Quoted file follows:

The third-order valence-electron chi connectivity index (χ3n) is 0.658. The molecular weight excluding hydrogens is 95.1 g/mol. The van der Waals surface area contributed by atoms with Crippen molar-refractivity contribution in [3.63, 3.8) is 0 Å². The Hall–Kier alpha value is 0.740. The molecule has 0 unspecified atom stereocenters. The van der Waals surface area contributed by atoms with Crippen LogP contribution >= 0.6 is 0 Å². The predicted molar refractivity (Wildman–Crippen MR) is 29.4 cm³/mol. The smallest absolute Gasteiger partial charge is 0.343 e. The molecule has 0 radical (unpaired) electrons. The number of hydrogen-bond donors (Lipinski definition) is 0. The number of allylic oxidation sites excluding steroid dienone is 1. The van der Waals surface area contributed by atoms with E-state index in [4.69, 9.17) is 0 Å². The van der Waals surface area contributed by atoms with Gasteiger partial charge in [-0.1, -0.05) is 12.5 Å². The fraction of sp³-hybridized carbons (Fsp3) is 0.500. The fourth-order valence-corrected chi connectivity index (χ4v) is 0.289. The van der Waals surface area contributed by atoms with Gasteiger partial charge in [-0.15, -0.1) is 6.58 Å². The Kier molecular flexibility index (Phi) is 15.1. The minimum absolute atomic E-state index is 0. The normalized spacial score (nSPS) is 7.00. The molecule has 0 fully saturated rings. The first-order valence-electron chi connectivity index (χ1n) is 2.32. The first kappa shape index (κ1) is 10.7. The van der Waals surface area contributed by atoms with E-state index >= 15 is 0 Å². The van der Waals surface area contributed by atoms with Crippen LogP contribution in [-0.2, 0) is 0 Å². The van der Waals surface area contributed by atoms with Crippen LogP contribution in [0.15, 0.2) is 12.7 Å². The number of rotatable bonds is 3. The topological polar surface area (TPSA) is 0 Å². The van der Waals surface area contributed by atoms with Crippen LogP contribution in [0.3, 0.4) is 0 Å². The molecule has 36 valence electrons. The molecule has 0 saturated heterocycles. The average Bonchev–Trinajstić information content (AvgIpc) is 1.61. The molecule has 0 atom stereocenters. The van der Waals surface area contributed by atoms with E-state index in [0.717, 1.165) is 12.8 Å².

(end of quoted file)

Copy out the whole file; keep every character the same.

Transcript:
The third-order valence-electron chi connectivity index (χ3n) is 0.658. The molecular weight excluding hydrogens is 95.1 g/mol. The van der Waals surface area contributed by atoms with Crippen molar-refractivity contribution in [3.63, 3.8) is 0 Å². The Hall–Kier alpha value is 0.740. The molecule has 0 unspecified atom stereocenters. The van der Waals surface area contributed by atoms with Crippen LogP contribution >= 0.6 is 0 Å². The predicted molar refractivity (Wildman–Crippen MR) is 29.4 cm³/mol. The smallest absolute Gasteiger partial charge is 0.343 e. The molecule has 0 radical (unpaired) electrons. The number of hydrogen-bond donors (Lipinski definition) is 0. The number of allylic oxidation sites excluding steroid dienone is 1. The van der Waals surface area contributed by atoms with E-state index in [4.69, 9.17) is 0 Å². The van der Waals surface area contributed by atoms with Gasteiger partial charge in [-0.1, -0.05) is 12.5 Å². The fraction of sp³-hybridized carbons (Fsp3) is 0.500. The fourth-order valence-corrected chi connectivity index (χ4v) is 0.289. The van der Waals surface area contributed by atoms with Gasteiger partial charge in [-0.15, -0.1) is 6.58 Å². The Kier molecular flexibility index (Phi) is 15.1. The minimum absolute atomic E-state index is 0. The normalized spacial score (nSPS) is 7.00. The molecule has 0 fully saturated rings. The first-order valence-electron chi connectivity index (χ1n) is 2.32. The first kappa shape index (κ1) is 10.7. The van der Waals surface area contributed by atoms with E-state index >= 15 is 0 Å². The van der Waals surface area contributed by atoms with Crippen LogP contribution in [-0.2, 0) is 0 Å². The van der Waals surface area contributed by atoms with Crippen LogP contribution in [0.15, 0.2) is 12.7 Å². The number of rotatable bonds is 3. The topological polar surface area (TPSA) is 0 Å². The van der Waals surface area contributed by atoms with Crippen LogP contribution in [0.3, 0.4) is 0 Å². The molecule has 36 valence electrons. The molecule has 0 saturated heterocycles. The average Bonchev–Trinajstić information content (AvgIpc) is 1.61. The molecule has 0 atom stereocenters. The van der Waals surface area contributed by atoms with E-state index in [0.717, 1.165) is 12.8 Å².